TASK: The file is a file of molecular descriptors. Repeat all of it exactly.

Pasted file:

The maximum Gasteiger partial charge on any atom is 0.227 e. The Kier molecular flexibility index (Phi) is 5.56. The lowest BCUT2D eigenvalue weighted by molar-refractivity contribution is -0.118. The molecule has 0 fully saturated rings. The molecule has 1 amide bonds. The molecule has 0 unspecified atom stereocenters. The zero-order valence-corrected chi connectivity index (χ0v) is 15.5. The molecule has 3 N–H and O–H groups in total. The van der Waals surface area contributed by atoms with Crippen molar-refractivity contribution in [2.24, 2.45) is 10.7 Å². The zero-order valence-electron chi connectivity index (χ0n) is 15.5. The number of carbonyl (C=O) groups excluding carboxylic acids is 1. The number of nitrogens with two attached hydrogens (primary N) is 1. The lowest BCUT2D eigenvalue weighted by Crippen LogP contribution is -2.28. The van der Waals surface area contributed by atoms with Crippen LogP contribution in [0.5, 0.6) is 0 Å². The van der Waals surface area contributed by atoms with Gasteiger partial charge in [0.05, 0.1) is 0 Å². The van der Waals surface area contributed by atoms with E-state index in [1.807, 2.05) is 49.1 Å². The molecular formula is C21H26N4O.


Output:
The maximum Gasteiger partial charge on any atom is 0.227 e. The Kier molecular flexibility index (Phi) is 5.56. The lowest BCUT2D eigenvalue weighted by molar-refractivity contribution is -0.118. The molecule has 0 fully saturated rings. The molecule has 1 amide bonds. The molecule has 0 unspecified atom stereocenters. The zero-order valence-corrected chi connectivity index (χ0v) is 15.5. The molecule has 3 N–H and O–H groups in total. The van der Waals surface area contributed by atoms with Crippen molar-refractivity contribution in [2.24, 2.45) is 10.7 Å². The zero-order valence-electron chi connectivity index (χ0n) is 15.5. The number of carbonyl (C=O) groups excluding carboxylic acids is 1. The number of nitrogens with two attached hydrogens (primary N) is 1. The lowest BCUT2D eigenvalue weighted by Crippen LogP contribution is -2.28. The van der Waals surface area contributed by atoms with Crippen LogP contribution in [0.5, 0.6) is 0 Å². The van der Waals surface area contributed by atoms with Gasteiger partial charge in [0.05, 0.1) is 0 Å². The van der Waals surface area contributed by atoms with E-state index in [1.807, 2.05) is 49.1 Å². The molecular formula is C21H26N4O.